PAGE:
“But when you can embrace both of those concepts, I think it all makes so much more sense,” he said. “Black History Month is just as much our history as it is black history, though it’s a difficult concept to grasp when it looks as if it’s being separated.”

It comes back, he said, to making those connections.

“I think, as a society, we’re working through it,” he said. “I think once we understand the importance of how all of these complex pieces fit together, these occasions will become much more just a part of who we are: our identity. At least that’s my hope.”


Georgia Regents University celebrates Black History Month

In honor of Black History Month, Georgia Regents University will host various events inspired by our country’s African-American heritage.

 This year’s theme, “A Century of Black Life, History and Culture,” speaks of an overview of the past century in which there has been a transformation in our society’s collective understanding of the role of African-Americans in this nation’s history.

This month’s events include  a panel discussion on the historic landmark case Brown v. Board of Education and musical presentation by the James Brown Academy of Musik Pupils.

For a complete list of GRU’s Black History Month activities, visit http://gru.edu/diversity/bhm/events.php or contact GRU’s Office of Diversity and Inclusion at 706-721-9265.

Safe Zone Awareness Training

Safe Zone Awareness training will be conducted for Georgia Regents University staff, faculty and students on Wednesday, Oct. 29, 1-3 p.m. and Thursday, Oct. 30, noon-2 p.m. Both sessions will be held in GRU’s Alumni Center Garden Room.

This program, as part of a national initiative, is designed to increase acceptance and awareness of gender diversity as well as train college and university employees, students, and support services on how to create safe and inclusive environments for individuals of all sexual and gender identities.

Space for these sessions is limited and pre-registration is required. For more information, call 706-721-3967 or 706-721-9265. To register, visit  http://cmetracker.net/MCG/Login?formname=RegLoginLive&eventID=118294

Salazar talks National Hispanic Heritage Month



Throughout National Hispanic Heritage Month, Sept. 15- Oct. 15, Georgia Regents University has highlighted some of our Hispanic students and employees.

In this video, learn more about the history of the Hispanic culture with Dr. William Salazar, Professor of Medicine, Psychiatry, and Health Behavior in the Medical College of Georgia’s Section of General Internal Medicine.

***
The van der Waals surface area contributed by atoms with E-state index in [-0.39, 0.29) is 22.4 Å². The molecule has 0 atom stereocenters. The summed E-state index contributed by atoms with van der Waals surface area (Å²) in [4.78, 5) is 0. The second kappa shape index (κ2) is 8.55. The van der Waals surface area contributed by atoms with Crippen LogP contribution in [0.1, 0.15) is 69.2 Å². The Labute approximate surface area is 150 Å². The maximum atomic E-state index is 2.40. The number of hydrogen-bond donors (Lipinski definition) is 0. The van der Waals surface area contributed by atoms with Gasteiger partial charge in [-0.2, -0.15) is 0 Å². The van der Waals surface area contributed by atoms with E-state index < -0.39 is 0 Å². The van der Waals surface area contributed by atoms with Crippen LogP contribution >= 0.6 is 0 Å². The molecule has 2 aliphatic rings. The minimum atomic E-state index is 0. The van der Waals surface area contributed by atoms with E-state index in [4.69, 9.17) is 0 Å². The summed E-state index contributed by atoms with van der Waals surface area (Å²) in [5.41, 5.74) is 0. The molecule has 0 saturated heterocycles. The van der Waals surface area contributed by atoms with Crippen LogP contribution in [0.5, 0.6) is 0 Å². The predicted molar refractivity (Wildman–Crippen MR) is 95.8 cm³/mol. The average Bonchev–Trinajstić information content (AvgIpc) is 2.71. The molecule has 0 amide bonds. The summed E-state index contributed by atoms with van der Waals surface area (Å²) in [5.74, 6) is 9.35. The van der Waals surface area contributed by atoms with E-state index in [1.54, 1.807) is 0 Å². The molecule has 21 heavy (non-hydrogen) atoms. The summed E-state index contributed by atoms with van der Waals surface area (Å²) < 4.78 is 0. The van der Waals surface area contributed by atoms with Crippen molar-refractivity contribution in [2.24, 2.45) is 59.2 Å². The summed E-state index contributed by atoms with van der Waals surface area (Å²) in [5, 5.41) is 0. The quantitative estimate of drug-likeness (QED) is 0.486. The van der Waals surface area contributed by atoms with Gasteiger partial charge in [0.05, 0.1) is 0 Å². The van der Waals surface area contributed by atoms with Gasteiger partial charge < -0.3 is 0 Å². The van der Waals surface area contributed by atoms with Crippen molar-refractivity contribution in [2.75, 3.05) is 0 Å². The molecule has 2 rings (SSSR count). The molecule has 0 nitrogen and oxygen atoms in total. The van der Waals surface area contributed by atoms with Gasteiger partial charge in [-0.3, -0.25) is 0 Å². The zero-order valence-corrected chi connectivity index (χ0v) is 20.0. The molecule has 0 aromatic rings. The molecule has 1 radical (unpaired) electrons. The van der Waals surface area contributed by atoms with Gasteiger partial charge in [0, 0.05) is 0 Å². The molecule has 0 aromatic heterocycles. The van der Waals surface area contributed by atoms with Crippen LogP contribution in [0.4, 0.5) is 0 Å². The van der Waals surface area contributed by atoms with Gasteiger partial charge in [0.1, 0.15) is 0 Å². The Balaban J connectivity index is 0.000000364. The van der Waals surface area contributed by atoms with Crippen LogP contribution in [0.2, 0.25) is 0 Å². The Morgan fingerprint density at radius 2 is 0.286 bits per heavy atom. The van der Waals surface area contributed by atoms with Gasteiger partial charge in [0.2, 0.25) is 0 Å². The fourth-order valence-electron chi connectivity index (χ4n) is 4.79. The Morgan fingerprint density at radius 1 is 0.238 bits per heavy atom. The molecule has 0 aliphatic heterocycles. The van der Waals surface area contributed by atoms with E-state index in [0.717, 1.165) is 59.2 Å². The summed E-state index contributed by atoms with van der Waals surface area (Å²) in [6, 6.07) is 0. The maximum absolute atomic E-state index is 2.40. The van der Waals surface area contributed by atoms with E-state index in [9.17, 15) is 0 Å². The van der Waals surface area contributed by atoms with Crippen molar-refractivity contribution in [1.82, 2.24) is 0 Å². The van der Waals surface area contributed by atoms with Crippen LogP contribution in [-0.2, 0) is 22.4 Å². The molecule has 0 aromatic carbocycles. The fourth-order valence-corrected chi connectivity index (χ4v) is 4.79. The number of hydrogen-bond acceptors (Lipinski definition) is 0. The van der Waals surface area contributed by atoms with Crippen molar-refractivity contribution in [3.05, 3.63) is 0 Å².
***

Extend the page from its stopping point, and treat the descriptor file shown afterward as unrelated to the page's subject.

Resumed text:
A student’s view on National Hispanic Heritage Month

Throughout National Hispanic Heritage Month, Sept. 15- Oct. 15, Georgia Regents University will highlight first generation Hispanic college students to get a closer look at our institution’s diverse community.

This week’s Jaguar Profile features 23-year-old GRU Spanish major Yelitza Maura. Read her interview below to find out how she celebrates National Hispanic Heritage Month and who inspires her most to graduate from college.

Q: What country is your family from?

 I was born in Puerto Rico. My mom is also Puerto Rican, but my Dad is from the Dominican Republic.

 Q: How does it feel to be first generation college student?

Since I am the first in my immediate family to attend college, I feel a little pressure to do well. I am also the second youngest of seven cousins. So, now that we live in the states, it is expected that we achieve more in life.

Q: Why did you choose to attend GRU?

My father is in the military and I made the decision to stay close to home when we were stationed at Fort Gordon. Besides, I do not like large schools and GRU just seemed like the perfect fit for me.

Q Are you in any student organizations?

Yes. I am the vice president for Los Amigos Hispanos, the university’s Spanish club. I am also a volunteer at Clinica Latina, one of GRU’s student-operated clinics that provide free service. As a volunteer at the clinic, I am working with two other medical students to form another organization designed to help students to be exposed to what is being offered on both campuses.

 Q: When you are not studying, what do you like to do for fun?